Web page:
Tracking the debris spray from a heavy bombardment proved challenging. Three cases were considered: 1) "direct transfer", where the ejected rocks liftoff the Earth, Mars or Venus with medium velocity, but not too high that the Moon could not have captured them; 2) "orbital transfer", where the meteorite debris leaves at high speed, but comes back later to land on the lunar surface; and finally, 3) "lucky strikes", where the rocks cross paths with the Moon directly.

Computer modeling of half an hour after Giant Impact
Lunar Clementine mission shows the South Pole of the Moon. The permanently shadowed region center shows evidence of meteor cratering and ice never exposed to direct sunlight.
Credit: NASA/DOD Clementine

In the Earth’s case, at least, the incoming asteroids or fragments during Late Heavy Bombardment average a whopping 14 kilometers per second (or around 31,000 miles per hour [MPH]). To escape the Earth’s gravity (or reach escape velocity), the outgoing rocks also must have a relatively high speed, around 11.5 km/s (37,000 MPH). To complete the lunar capture, a final high-speed event must include an impact on the Moon, or a shock that would complete the sample’s journey after a relatively hard-landing at around 2-5 km/s (~10,000 MPH).

One discovery from computer simulations was that the second method of capturing rocks on the moon–orbital transfer– is dominant. Most (58% by mass) of the terrestrial samples (called Terran) that would be preserved today on the Moon, would have left Earth in all directions, but then later have come back to visit on a centuries-old, boomerang pattern that depends on its orbit and lunar crossing points.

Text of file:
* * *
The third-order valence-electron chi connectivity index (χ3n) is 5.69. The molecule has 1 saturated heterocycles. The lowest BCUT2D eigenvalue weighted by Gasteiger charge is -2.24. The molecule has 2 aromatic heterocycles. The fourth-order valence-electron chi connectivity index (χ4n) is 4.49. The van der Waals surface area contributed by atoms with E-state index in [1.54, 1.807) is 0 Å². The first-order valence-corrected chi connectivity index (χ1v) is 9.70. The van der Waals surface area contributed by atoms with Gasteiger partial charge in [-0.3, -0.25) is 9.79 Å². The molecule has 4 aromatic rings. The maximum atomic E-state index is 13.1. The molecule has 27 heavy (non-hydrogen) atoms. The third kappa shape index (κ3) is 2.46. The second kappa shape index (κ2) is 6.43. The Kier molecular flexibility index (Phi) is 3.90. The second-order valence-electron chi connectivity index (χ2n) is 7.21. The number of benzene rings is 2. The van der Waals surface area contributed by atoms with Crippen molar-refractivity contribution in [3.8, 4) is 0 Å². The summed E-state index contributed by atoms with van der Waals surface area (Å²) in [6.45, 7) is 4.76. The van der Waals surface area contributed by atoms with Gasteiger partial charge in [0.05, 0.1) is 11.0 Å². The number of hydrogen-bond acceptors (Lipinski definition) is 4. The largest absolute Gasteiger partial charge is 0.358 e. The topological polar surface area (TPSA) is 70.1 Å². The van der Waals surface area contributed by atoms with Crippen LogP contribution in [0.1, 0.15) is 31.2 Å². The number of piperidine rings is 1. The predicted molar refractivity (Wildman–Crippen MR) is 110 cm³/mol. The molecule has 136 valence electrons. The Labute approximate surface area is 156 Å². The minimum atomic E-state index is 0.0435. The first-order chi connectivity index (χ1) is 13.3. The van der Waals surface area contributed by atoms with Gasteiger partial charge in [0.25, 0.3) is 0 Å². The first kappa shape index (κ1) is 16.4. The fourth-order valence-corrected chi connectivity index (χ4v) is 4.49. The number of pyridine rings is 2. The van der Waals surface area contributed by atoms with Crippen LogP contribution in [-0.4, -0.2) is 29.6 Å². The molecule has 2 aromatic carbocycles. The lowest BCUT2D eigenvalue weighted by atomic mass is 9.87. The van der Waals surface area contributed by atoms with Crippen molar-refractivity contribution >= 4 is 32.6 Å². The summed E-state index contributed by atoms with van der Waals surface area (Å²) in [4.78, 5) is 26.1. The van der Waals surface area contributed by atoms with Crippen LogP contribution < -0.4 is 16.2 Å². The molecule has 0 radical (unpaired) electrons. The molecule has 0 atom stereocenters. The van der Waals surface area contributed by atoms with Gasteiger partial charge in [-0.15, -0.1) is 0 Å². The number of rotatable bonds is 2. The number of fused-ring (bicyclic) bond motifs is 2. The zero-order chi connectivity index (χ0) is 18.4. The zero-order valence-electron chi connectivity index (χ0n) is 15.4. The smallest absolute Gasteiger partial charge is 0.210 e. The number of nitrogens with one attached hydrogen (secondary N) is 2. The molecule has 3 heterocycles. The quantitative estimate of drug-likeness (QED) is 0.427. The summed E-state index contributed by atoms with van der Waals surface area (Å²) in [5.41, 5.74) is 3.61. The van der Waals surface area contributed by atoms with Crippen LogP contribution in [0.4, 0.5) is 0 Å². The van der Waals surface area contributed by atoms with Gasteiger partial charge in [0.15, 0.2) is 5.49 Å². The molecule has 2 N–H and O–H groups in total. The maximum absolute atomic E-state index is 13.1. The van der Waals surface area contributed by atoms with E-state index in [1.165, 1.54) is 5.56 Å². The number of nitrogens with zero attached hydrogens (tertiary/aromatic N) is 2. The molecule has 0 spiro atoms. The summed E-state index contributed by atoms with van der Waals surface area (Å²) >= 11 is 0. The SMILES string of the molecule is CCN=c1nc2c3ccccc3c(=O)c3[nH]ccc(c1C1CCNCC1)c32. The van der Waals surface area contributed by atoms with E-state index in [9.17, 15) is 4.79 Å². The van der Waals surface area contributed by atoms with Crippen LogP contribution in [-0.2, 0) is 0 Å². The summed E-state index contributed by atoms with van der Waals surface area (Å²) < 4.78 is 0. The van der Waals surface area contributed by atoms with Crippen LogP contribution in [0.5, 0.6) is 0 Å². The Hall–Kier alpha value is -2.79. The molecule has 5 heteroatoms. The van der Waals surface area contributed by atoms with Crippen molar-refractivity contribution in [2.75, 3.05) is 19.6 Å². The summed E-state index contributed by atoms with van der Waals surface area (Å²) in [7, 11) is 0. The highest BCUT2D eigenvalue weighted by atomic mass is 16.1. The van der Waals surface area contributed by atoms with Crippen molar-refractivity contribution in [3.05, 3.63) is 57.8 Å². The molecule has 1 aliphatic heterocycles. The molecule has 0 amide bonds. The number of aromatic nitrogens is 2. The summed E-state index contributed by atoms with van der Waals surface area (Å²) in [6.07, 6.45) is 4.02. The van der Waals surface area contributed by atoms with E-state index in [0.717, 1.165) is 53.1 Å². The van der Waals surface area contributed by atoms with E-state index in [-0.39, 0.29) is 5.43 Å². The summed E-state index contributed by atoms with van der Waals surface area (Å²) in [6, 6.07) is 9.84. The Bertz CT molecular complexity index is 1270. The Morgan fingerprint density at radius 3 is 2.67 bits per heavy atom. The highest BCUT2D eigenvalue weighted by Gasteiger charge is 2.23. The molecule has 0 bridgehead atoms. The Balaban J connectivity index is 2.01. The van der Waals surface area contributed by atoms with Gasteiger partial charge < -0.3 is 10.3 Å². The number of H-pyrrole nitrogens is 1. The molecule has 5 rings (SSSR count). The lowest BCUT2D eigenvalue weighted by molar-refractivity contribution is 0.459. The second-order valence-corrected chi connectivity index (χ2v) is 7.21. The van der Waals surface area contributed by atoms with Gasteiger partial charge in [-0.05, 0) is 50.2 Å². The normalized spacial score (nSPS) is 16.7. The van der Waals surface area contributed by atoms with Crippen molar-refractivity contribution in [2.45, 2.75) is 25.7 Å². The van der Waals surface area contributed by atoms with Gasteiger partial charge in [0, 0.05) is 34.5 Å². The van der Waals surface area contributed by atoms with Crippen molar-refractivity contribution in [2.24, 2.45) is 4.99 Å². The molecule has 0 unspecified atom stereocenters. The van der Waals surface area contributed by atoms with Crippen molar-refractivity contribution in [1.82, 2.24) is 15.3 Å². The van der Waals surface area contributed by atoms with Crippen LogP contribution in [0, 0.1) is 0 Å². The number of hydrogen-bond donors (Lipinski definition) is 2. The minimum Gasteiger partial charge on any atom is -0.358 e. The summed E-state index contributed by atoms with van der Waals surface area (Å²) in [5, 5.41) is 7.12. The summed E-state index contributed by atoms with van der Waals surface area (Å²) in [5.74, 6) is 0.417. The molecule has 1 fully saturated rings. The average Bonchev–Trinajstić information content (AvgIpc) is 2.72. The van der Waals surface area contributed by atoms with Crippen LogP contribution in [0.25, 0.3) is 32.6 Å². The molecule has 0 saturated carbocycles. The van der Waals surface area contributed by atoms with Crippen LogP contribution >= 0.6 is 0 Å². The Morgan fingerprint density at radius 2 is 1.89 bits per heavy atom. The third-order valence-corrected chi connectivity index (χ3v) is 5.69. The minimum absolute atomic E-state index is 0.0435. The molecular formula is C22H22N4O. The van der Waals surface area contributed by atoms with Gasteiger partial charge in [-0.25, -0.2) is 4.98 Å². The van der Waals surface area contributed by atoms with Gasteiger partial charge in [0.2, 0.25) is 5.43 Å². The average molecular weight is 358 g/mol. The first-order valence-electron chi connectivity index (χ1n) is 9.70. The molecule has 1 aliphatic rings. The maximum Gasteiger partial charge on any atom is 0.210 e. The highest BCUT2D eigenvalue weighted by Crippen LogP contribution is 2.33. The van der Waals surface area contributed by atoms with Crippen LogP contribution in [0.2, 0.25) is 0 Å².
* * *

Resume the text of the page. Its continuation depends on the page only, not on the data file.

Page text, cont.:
One startling feature of the Moon’s pockmarked surface is the cumulative destruction that asteroid and meteor impacts have had already. For instance on the Moon’s South Pole (called the Aitken Basin), an impactor weighing 10 quadrillion (1015) tons (1019 kg) left a crater nearly 2200 km (1320 miles), which is at least 100 times the thickness of the Earth’s atmosphere. So whatever the source of the lunar South Pole impact was, it had little chance of coming from anything terrestrial, at least not without leaving a similar gash in the Earth’s crust.